[Haskell] Literal for Infinity
carette at mcmaster.ca
Thu Sep 29 08:13:27 EDT 2005
The IEEE 754 standard says (fairly clearly) that +1.0 / +0.0 is one of
the most 'stable' definitions of Infinity (in Float at least).
Throwing an exception is also regarded as a possibility in IEEE 754, but
it is expected that that is not the default, as experience shows that
that is a sub-optimal default. Mathematical software (Maple,
Mathematica, Matlab) have generally moved in that direction.
Almost all hardware implementations of float arithmetic now default to
IEEE 754 arithmetic. Having the arithmetic do 'something else' involves
more CPU cycles, so users should generally complain if their system's
arithmetic differs from IEEE 754 arithmetic without some deep reason to
do so [there are some; read and understand William Kahan's papers for
Yitzchak Gale wrote:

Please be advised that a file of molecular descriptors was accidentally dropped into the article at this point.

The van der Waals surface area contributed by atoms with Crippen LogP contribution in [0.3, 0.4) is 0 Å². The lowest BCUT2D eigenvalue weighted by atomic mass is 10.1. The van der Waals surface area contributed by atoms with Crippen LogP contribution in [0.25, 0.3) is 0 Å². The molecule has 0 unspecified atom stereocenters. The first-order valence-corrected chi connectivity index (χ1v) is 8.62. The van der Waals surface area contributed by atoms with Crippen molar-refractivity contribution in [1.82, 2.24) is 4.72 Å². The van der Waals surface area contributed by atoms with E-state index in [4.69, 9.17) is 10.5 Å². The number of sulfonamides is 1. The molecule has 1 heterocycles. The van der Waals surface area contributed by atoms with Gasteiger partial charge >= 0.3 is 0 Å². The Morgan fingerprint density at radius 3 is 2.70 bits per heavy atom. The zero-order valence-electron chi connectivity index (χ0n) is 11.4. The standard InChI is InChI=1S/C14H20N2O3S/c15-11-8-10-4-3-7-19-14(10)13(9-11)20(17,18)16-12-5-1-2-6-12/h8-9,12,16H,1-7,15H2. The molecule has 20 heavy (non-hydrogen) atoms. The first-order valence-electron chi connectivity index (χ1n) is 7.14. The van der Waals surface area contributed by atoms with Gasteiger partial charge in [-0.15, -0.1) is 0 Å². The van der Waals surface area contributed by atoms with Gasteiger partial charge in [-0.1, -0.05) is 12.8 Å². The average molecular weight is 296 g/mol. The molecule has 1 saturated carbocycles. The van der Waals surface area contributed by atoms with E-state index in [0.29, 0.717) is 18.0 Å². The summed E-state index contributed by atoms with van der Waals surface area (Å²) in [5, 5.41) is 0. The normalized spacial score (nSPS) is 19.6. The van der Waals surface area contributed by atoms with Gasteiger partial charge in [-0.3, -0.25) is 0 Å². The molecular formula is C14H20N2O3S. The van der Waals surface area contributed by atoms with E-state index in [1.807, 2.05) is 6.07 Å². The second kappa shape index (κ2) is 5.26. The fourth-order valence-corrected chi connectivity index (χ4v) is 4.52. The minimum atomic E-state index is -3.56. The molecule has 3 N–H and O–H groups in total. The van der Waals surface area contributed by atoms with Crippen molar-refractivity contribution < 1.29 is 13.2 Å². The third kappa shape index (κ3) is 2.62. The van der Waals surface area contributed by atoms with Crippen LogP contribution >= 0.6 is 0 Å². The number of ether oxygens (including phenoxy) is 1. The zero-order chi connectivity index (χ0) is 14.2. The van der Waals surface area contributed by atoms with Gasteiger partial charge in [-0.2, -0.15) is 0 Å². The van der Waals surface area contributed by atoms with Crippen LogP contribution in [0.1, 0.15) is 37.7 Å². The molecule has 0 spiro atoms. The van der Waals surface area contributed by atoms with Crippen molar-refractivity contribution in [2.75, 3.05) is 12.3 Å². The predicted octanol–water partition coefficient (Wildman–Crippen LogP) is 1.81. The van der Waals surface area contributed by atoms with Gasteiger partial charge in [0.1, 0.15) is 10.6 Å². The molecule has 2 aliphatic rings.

>While checking for floating-point overflow and
>underflow conditions, I tried to create a somewhat
>reliable cross-platform Infinity with the literal
>When GHC 6.4.1 reads this literal, it goes into a
>deep trance and consumes huge amounts of
>memory. Shouldn't it immediately recognize such a
>thing as Infinity?
>Is there a better way to check for Infinity? I
>have not yet figured out how to check for NaN at
>all - because it is not equal to itself. Any
>BTW, I notice that Simon PJ proposed literals
>for Infinity and Nan several years ago:
>Did anything ever come out of this?
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